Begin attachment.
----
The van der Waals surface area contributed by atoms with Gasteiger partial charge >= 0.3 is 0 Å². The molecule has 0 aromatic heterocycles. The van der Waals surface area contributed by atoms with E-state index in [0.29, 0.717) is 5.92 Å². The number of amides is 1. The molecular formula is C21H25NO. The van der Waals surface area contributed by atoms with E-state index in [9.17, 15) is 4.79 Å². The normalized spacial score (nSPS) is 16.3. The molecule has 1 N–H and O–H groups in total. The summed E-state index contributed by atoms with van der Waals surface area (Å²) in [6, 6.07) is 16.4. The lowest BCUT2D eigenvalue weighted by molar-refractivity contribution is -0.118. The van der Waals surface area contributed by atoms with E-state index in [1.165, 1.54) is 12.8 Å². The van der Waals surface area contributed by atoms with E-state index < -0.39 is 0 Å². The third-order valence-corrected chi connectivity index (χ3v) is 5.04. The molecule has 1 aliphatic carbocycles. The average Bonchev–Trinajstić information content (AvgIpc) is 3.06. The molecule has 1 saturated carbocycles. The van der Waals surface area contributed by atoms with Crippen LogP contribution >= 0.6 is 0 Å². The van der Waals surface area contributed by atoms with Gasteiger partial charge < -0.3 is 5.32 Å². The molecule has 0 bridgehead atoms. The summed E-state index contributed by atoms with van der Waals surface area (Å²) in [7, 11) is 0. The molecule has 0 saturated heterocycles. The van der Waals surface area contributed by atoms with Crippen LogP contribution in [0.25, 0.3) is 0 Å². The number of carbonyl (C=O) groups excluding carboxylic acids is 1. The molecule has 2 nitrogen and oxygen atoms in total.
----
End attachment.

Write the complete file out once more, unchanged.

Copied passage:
The van der Waals surface area contributed by atoms with Gasteiger partial charge >= 0.3 is 0 Å². The molecule has 0 aromatic heterocycles. The van der Waals surface area contributed by atoms with E-state index in [0.29, 0.717) is 5.92 Å². The number of amides is 1. The molecular formula is C21H25NO. The van der Waals surface area contributed by atoms with E-state index in [9.17, 15) is 4.79 Å². The normalized spacial score (nSPS) is 16.3. The molecule has 1 N–H and O–H groups in total. The summed E-state index contributed by atoms with van der Waals surface area (Å²) in [6, 6.07) is 16.4. The lowest BCUT2D eigenvalue weighted by molar-refractivity contribution is -0.118. The van der Waals surface area contributed by atoms with E-state index in [1.165, 1.54) is 12.8 Å². The van der Waals surface area contributed by atoms with E-state index < -0.39 is 0 Å². The third-order valence-corrected chi connectivity index (χ3v) is 5.04. The molecule has 1 aliphatic carbocycles. The average Bonchev–Trinajstić information content (AvgIpc) is 3.06. The molecule has 1 saturated carbocycles. The van der Waals surface area contributed by atoms with Crippen LogP contribution >= 0.6 is 0 Å². The van der Waals surface area contributed by atoms with Gasteiger partial charge < -0.3 is 5.32 Å². The molecule has 0 bridgehead atoms. The summed E-state index contributed by atoms with van der Waals surface area (Å²) in [7, 11) is 0. The molecule has 0 saturated heterocycles. The van der Waals surface area contributed by atoms with Crippen LogP contribution in [0.25, 0.3) is 0 Å². The number of carbonyl (C=O) groups excluding carboxylic acids is 1. The molecule has 2 nitrogen and oxygen atoms in total.